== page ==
Seattle parents know how to rock a rainy day. We stomp in the face of puddles. We gear up for drizzly hikes and urban outings. We know every single indoor play space within 30 miles of the Space Needle intimately. And now we can add Rainworks, rain activated art, to our kid-approved grey day play list. We’ve mapped out everything you need to know to go on a Rainworks treasure hunt and how to make one of your own!
What Is It?
Rainworks are uplifting messages and positive pictures meant to brighten even Seattle’s dreariest days. The twist? They only appear when wet. Creator Peregrine Church used Seattle’s climate to his full advantage when he dreamed up this lemons-into-lemonade idea. Using special invisible spray that resists water like your toddler resists eating broccoli, he and his team leave guerilla graffiti style art on sidewalks for unsuspecting passersby to enjoy on a rainy day.
Finding Rainworks is an adventure, no matter what Mother Nature’s plan for the day is. If rain is in the forecast, no problem! Pull on your boots, grab your raincoat and pack the gang in the Prius for a puddle-stomping scavenger hunt to find magical street art. With the tot lot in tow, this is the easiest way to go. You’ll spot the eye-catching installations in no time when the pavement’s wet, bringing instant smiles to their tiny faces.
If the sun is out, it’s a little more challenging. Lace up your walking shoes and bring full water bottles to do some sidewalk sleuthing on your adventure. Once you’re in the area, start drizzling on the water until you find just the right spot for the big reveal. This dry day challenge works well with an older crew of seasoned adventure seekers. Once you’ve picked your weather preference, it’s off to find some seriously cool invisible art!
To help you on your way, we’ve mapped out five places you can spot these urban treasures and thrown in some suggestions so you can make a day of it. Ready, set, go!
1. We’re thinking a Woodland Park Zoo visit, an Interbay Red Mill Burger pit stop (don’t forget the onion rings and a shake!) and a sit down with a bridge troll are an obvious pairing when you set out to find three Fremont area installations. Consider this grouping a toddler trifecta and not just for the proximity to iconic Seattle faves. But because it starts with a snuggly Calvin and Hobbes, rounds second with a magical message and ends with some serious kid love. Start the hunt for Calvin just over the Ballard Bridge. Once you find him, head south on Leary Way N.W. to find the next two.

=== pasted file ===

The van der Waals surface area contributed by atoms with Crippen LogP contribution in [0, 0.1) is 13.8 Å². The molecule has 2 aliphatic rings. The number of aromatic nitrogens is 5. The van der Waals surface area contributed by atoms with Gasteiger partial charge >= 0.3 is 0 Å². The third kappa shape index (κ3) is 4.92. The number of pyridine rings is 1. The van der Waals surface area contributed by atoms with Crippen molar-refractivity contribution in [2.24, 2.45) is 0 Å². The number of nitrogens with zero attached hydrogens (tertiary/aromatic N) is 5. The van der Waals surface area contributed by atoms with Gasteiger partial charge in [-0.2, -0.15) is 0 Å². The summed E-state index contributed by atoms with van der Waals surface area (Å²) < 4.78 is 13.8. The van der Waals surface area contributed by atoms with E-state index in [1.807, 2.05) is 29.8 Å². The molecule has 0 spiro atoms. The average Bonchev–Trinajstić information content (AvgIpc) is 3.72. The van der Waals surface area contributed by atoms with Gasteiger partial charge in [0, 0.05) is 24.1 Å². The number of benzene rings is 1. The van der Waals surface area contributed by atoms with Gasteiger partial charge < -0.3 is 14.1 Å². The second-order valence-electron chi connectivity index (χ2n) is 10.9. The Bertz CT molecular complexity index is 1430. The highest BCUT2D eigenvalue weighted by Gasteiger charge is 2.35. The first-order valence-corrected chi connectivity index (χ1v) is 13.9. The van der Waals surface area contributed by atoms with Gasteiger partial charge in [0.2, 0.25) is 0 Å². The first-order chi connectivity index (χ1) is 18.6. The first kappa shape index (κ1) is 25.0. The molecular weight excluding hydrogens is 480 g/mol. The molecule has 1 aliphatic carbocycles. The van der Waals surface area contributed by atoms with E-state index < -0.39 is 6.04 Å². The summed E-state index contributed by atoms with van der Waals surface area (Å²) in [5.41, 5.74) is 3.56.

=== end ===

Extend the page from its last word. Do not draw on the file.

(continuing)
2. Pick a dry day to find the butterflies at the Maple Leaf Reservoir Park, so you can take advantage of the playground. After the tot lot has exhausted their energy sliding and swinging, scoop the loop to make your find.
3. If you’re rockin’ the latest production at the Seattle Children’s Theater, getting your play on at the Children’s Museum or monkeying around at the Artists at Play playground, take a quick detour up Queen Anne hill to find an inspirational astronaut. Psst! Explore around the Counterbalance Park oasis to find him.
4. Take a public transit outing to spot two bus stop Rainworks with your sidekick. Snap a You are Here selfie at a West Seattle bus stop just south of the SSCC campus. Then, wander through the Seattle Chinese Garden while you’re in the neighborhood. Or check out its “awesome” sister selfie stop, near the UW campus. Pair it with a trip to the Burke Museum and the day’s complete.
5. We think you’ll “love” the Kanji Rainworks just outside the Asian Art Museum in Volunteer Park. Play on the playground, explore the ponds, climb some trees and wander through the conservatory while you’re there!
Good to Know
Rain clouds mark the spot on this online Rainworks map, so you know exactly where to find our recommended kid-friendly creations. Remember that Rainworks wears off over time, so some of these may have faded.
If finding Rainworks is an adventure, then making your own rain-activated art is an adventure times two! Thanks to a successful Kickstarter campaign, Peregrine and the Rainworks team have been able to produce Rainworks’ Invisible Spray so everyone can get in on the action. That means you and your mini crew can stencil and spray special pictures or uplifting messages on the front stoop or along the sidewalk for all of your neighbors to enjoy.
Have you come across Rainworks in the city? Tell us about your experience in the Comments below!
— Allison Sutcliffe